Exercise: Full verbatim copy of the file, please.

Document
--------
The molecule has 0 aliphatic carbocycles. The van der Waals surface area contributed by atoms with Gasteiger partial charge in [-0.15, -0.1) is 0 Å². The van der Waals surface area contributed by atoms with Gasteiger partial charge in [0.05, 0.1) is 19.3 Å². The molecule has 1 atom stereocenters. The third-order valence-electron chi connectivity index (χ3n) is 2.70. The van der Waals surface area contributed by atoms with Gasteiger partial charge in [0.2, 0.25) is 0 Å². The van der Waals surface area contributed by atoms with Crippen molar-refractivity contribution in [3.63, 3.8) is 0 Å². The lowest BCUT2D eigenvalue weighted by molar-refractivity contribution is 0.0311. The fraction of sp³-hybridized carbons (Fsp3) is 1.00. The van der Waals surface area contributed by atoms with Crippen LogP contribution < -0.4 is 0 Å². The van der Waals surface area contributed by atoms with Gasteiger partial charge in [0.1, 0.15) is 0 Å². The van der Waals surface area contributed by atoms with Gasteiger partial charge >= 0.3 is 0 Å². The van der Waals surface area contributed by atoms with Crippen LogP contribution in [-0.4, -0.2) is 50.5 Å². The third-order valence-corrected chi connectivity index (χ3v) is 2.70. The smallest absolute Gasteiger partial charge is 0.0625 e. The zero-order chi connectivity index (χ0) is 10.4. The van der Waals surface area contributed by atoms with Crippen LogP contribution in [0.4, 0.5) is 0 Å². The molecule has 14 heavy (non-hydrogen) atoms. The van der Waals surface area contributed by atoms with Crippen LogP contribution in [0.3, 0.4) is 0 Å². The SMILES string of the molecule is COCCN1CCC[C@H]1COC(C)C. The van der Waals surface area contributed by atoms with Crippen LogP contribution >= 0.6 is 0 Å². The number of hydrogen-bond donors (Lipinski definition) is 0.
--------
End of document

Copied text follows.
The molecule has 0 aliphatic carbocycles. The van der Waals surface area contributed by atoms with Gasteiger partial charge in [-0.15, -0.1) is 0 Å². The van der Waals surface area contributed by atoms with Gasteiger partial charge in [0.05, 0.1) is 19.3 Å². The molecule has 1 atom stereocenters. The third-order valence-electron chi connectivity index (χ3n) is 2.70. The van der Waals surface area contributed by atoms with Gasteiger partial charge in [0.2, 0.25) is 0 Å². The van der Waals surface area contributed by atoms with Crippen molar-refractivity contribution in [3.63, 3.8) is 0 Å². The lowest BCUT2D eigenvalue weighted by molar-refractivity contribution is 0.0311. The fraction of sp³-hybridized carbons (Fsp3) is 1.00. The van der Waals surface area contributed by atoms with Crippen LogP contribution < -0.4 is 0 Å². The van der Waals surface area contributed by atoms with Gasteiger partial charge in [0.1, 0.15) is 0 Å². The van der Waals surface area contributed by atoms with Gasteiger partial charge >= 0.3 is 0 Å². The van der Waals surface area contributed by atoms with Crippen LogP contribution in [-0.4, -0.2) is 50.5 Å². The third-order valence-corrected chi connectivity index (χ3v) is 2.70. The smallest absolute Gasteiger partial charge is 0.0625 e. The zero-order chi connectivity index (χ0) is 10.4. The van der Waals surface area contributed by atoms with Crippen LogP contribution in [0.4, 0.5) is 0 Å². The molecule has 14 heavy (non-hydrogen) atoms. The van der Waals surface area contributed by atoms with Crippen LogP contribution in [0.3, 0.4) is 0 Å². The SMILES string of the molecule is COCCN1CCC[C@H]1COC(C)C. The van der Waals surface area contributed by atoms with Crippen LogP contribution >= 0.6 is 0 Å². The number of hydrogen-bond donors (Lipinski definition) is 0.